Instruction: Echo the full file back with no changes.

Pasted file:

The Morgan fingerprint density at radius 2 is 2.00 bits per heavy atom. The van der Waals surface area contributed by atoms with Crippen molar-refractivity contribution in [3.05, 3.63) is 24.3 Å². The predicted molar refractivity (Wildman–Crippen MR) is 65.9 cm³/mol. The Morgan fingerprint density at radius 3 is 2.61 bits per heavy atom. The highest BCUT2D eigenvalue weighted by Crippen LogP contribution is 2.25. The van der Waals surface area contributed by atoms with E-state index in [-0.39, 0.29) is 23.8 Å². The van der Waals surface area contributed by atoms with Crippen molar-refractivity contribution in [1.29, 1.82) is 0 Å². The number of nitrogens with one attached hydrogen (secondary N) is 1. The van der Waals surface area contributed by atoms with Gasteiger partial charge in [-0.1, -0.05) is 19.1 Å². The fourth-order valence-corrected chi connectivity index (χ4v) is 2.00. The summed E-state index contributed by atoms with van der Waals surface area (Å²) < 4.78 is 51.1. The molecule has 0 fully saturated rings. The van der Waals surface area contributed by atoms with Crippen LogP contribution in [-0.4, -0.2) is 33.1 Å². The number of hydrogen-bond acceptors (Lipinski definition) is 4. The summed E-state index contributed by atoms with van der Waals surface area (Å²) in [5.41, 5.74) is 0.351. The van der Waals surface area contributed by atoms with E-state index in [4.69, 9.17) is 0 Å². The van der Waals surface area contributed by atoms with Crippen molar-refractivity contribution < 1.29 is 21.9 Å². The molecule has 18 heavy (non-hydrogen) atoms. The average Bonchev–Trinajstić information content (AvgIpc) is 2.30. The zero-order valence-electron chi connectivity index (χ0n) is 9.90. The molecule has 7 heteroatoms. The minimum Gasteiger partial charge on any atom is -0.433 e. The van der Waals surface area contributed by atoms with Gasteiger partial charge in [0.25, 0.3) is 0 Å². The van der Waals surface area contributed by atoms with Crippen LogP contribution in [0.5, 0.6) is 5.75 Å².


The Morgan fingerprint density at radius 2 is 2.00 bits per heavy atom. The van der Waals surface area contributed by atoms with Crippen molar-refractivity contribution in [3.05, 3.63) is 24.3 Å². The predicted molar refractivity (Wildman–Crippen MR) is 65.9 cm³/mol. The Morgan fingerprint density at radius 3 is 2.61 bits per heavy atom. The highest BCUT2D eigenvalue weighted by Crippen LogP contribution is 2.25. The van der Waals surface area contributed by atoms with E-state index in [-0.39, 0.29) is 23.8 Å². The van der Waals surface area contributed by atoms with Crippen molar-refractivity contribution in [1.29, 1.82) is 0 Å². The number of nitrogens with one attached hydrogen (secondary N) is 1. The van der Waals surface area contributed by atoms with Gasteiger partial charge in [-0.1, -0.05) is 19.1 Å². The fourth-order valence-corrected chi connectivity index (χ4v) is 2.00. The summed E-state index contributed by atoms with van der Waals surface area (Å²) < 4.78 is 51.1. The molecule has 0 fully saturated rings. The van der Waals surface area contributed by atoms with Crippen LogP contribution in [-0.4, -0.2) is 33.1 Å². The number of hydrogen-bond acceptors (Lipinski definition) is 4. The summed E-state index contributed by atoms with van der Waals surface area (Å²) in [5.41, 5.74) is 0.351. The van der Waals surface area contributed by atoms with E-state index in [4.69, 9.17) is 0 Å². The van der Waals surface area contributed by atoms with Crippen molar-refractivity contribution < 1.29 is 21.9 Å². The molecule has 18 heavy (non-hydrogen) atoms. The average Bonchev–Trinajstić information content (AvgIpc) is 2.30. The zero-order valence-electron chi connectivity index (χ0n) is 9.90. The molecule has 7 heteroatoms. The minimum Gasteiger partial charge on any atom is -0.433 e. The van der Waals surface area contributed by atoms with Gasteiger partial charge in [0.25, 0.3) is 0 Å². The van der Waals surface area contributed by atoms with Crippen LogP contribution in [0.5, 0.6) is 5.75 Å².